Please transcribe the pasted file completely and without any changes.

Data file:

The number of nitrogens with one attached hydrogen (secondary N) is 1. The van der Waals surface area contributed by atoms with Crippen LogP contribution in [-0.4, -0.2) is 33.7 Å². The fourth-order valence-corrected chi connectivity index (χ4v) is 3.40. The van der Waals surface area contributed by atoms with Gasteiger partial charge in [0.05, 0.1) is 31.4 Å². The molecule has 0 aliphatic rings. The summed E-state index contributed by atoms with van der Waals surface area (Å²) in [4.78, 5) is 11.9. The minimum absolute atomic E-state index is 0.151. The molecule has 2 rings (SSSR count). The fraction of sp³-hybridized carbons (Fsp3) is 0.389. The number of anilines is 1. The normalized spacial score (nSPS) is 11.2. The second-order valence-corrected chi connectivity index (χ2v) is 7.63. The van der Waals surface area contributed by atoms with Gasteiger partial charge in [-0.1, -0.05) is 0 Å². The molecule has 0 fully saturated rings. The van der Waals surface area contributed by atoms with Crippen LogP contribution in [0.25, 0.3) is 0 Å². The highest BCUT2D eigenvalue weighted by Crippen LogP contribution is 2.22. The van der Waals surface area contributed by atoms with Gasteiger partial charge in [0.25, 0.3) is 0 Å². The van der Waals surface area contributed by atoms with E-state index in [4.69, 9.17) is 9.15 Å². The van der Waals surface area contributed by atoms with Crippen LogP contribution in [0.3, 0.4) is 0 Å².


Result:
The number of nitrogens with one attached hydrogen (secondary N) is 1. The van der Waals surface area contributed by atoms with Crippen LogP contribution in [-0.4, -0.2) is 33.7 Å². The fourth-order valence-corrected chi connectivity index (χ4v) is 3.40. The van der Waals surface area contributed by atoms with Gasteiger partial charge in [0.05, 0.1) is 31.4 Å². The molecule has 0 aliphatic rings. The summed E-state index contributed by atoms with van der Waals surface area (Å²) in [4.78, 5) is 11.9. The minimum absolute atomic E-state index is 0.151. The molecule has 2 rings (SSSR count). The fraction of sp³-hybridized carbons (Fsp3) is 0.389. The number of anilines is 1. The normalized spacial score (nSPS) is 11.2. The second-order valence-corrected chi connectivity index (χ2v) is 7.63. The van der Waals surface area contributed by atoms with Gasteiger partial charge in [-0.1, -0.05) is 0 Å². The molecule has 0 fully saturated rings. The van der Waals surface area contributed by atoms with Crippen LogP contribution in [0.25, 0.3) is 0 Å². The highest BCUT2D eigenvalue weighted by Crippen LogP contribution is 2.22. The van der Waals surface area contributed by atoms with Gasteiger partial charge in [0.25, 0.3) is 0 Å². The van der Waals surface area contributed by atoms with E-state index in [4.69, 9.17) is 9.15 Å². The van der Waals surface area contributed by atoms with Crippen LogP contribution in [0.3, 0.4) is 0 Å².